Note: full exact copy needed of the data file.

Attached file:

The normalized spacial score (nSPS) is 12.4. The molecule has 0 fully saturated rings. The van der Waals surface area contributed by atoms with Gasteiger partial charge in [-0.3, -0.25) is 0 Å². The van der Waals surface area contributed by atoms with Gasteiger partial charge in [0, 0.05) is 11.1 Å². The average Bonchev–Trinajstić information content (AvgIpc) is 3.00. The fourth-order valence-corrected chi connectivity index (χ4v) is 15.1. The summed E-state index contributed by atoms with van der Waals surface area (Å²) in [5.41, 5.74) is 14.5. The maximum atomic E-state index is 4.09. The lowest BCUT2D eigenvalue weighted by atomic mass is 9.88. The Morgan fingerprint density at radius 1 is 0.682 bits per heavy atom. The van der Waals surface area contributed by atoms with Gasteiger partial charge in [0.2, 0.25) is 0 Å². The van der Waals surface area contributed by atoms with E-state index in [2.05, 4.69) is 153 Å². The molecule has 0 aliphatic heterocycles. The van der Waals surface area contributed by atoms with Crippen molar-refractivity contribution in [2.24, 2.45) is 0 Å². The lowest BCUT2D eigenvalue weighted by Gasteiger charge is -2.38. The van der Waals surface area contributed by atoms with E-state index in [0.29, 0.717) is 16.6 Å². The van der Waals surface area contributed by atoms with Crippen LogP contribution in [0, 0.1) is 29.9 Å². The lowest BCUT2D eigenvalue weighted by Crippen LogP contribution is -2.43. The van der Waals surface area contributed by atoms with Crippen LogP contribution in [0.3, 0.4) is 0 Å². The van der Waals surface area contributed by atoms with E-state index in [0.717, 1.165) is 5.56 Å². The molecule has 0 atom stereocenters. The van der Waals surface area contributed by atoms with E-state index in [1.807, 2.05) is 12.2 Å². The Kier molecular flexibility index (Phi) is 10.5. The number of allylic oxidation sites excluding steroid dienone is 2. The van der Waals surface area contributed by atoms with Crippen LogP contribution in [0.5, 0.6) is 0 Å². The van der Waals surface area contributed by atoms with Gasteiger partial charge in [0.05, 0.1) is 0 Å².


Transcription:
The normalized spacial score (nSPS) is 12.4. The molecule has 0 fully saturated rings. The van der Waals surface area contributed by atoms with Gasteiger partial charge in [-0.3, -0.25) is 0 Å². The van der Waals surface area contributed by atoms with Gasteiger partial charge in [0, 0.05) is 11.1 Å². The average Bonchev–Trinajstić information content (AvgIpc) is 3.00. The fourth-order valence-corrected chi connectivity index (χ4v) is 15.1. The summed E-state index contributed by atoms with van der Waals surface area (Å²) in [5.41, 5.74) is 14.5. The maximum atomic E-state index is 4.09. The lowest BCUT2D eigenvalue weighted by atomic mass is 9.88. The Morgan fingerprint density at radius 1 is 0.682 bits per heavy atom. The van der Waals surface area contributed by atoms with Gasteiger partial charge in [0.2, 0.25) is 0 Å². The van der Waals surface area contributed by atoms with E-state index in [2.05, 4.69) is 153 Å². The molecule has 0 aliphatic heterocycles. The van der Waals surface area contributed by atoms with Crippen molar-refractivity contribution in [2.24, 2.45) is 0 Å². The lowest BCUT2D eigenvalue weighted by Gasteiger charge is -2.38. The van der Waals surface area contributed by atoms with E-state index in [0.29, 0.717) is 16.6 Å². The van der Waals surface area contributed by atoms with Crippen LogP contribution in [0, 0.1) is 29.9 Å². The lowest BCUT2D eigenvalue weighted by Crippen LogP contribution is -2.43. The van der Waals surface area contributed by atoms with Crippen LogP contribution in [0.3, 0.4) is 0 Å². The van der Waals surface area contributed by atoms with E-state index in [0.717, 1.165) is 5.56 Å². The molecule has 0 atom stereocenters. The van der Waals surface area contributed by atoms with E-state index in [1.807, 2.05) is 12.2 Å². The Kier molecular flexibility index (Phi) is 10.5. The number of allylic oxidation sites excluding steroid dienone is 2. The van der Waals surface area contributed by atoms with Crippen LogP contribution in [0.5, 0.6) is 0 Å². The van der Waals surface area contributed by atoms with Gasteiger partial charge in [0.05, 0.1) is 0 Å².